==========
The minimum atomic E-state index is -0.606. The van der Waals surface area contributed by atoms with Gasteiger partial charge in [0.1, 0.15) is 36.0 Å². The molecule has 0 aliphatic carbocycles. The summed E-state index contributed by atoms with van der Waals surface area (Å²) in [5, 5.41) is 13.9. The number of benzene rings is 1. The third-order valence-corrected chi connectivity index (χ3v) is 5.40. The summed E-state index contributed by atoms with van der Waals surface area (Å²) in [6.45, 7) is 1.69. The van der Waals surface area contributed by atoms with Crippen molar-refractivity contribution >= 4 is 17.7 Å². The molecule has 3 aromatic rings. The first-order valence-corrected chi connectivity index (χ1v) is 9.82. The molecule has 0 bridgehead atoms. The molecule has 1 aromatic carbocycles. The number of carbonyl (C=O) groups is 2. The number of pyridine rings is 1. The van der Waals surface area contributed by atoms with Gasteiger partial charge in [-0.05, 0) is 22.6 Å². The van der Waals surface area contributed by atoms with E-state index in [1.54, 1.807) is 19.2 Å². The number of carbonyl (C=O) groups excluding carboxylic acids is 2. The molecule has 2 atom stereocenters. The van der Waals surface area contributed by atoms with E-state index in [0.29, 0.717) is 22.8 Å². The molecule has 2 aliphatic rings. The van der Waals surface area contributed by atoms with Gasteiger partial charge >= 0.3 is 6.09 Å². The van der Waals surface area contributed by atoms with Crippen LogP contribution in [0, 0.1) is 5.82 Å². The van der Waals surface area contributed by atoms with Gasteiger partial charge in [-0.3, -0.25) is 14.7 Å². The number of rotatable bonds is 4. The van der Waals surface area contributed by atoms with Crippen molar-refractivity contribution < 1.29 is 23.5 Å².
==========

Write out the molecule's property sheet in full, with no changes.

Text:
The minimum atomic E-state index is -0.606. The van der Waals surface area contributed by atoms with Gasteiger partial charge in [0.1, 0.15) is 36.0 Å². The molecule has 0 aliphatic carbocycles. The summed E-state index contributed by atoms with van der Waals surface area (Å²) in [5, 5.41) is 13.9. The number of benzene rings is 1. The third-order valence-corrected chi connectivity index (χ3v) is 5.40. The summed E-state index contributed by atoms with van der Waals surface area (Å²) in [6.45, 7) is 1.69. The van der Waals surface area contributed by atoms with Crippen molar-refractivity contribution >= 4 is 17.7 Å². The molecule has 3 aromatic rings. The first-order valence-corrected chi connectivity index (χ1v) is 9.82. The molecule has 0 bridgehead atoms. The molecule has 1 aromatic carbocycles. The number of carbonyl (C=O) groups is 2. The number of pyridine rings is 1. The van der Waals surface area contributed by atoms with Gasteiger partial charge in [-0.05, 0) is 22.6 Å². The van der Waals surface area contributed by atoms with E-state index in [1.54, 1.807) is 19.2 Å². The number of carbonyl (C=O) groups excluding carboxylic acids is 2. The molecule has 2 atom stereocenters. The van der Waals surface area contributed by atoms with E-state index in [0.29, 0.717) is 22.8 Å². The molecule has 2 aliphatic rings. The van der Waals surface area contributed by atoms with Gasteiger partial charge >= 0.3 is 6.09 Å². The van der Waals surface area contributed by atoms with Crippen LogP contribution in [0, 0.1) is 5.82 Å². The van der Waals surface area contributed by atoms with Gasteiger partial charge in [-0.3, -0.25) is 14.7 Å². The number of rotatable bonds is 4. The van der Waals surface area contributed by atoms with Crippen molar-refractivity contribution < 1.29 is 23.5 Å².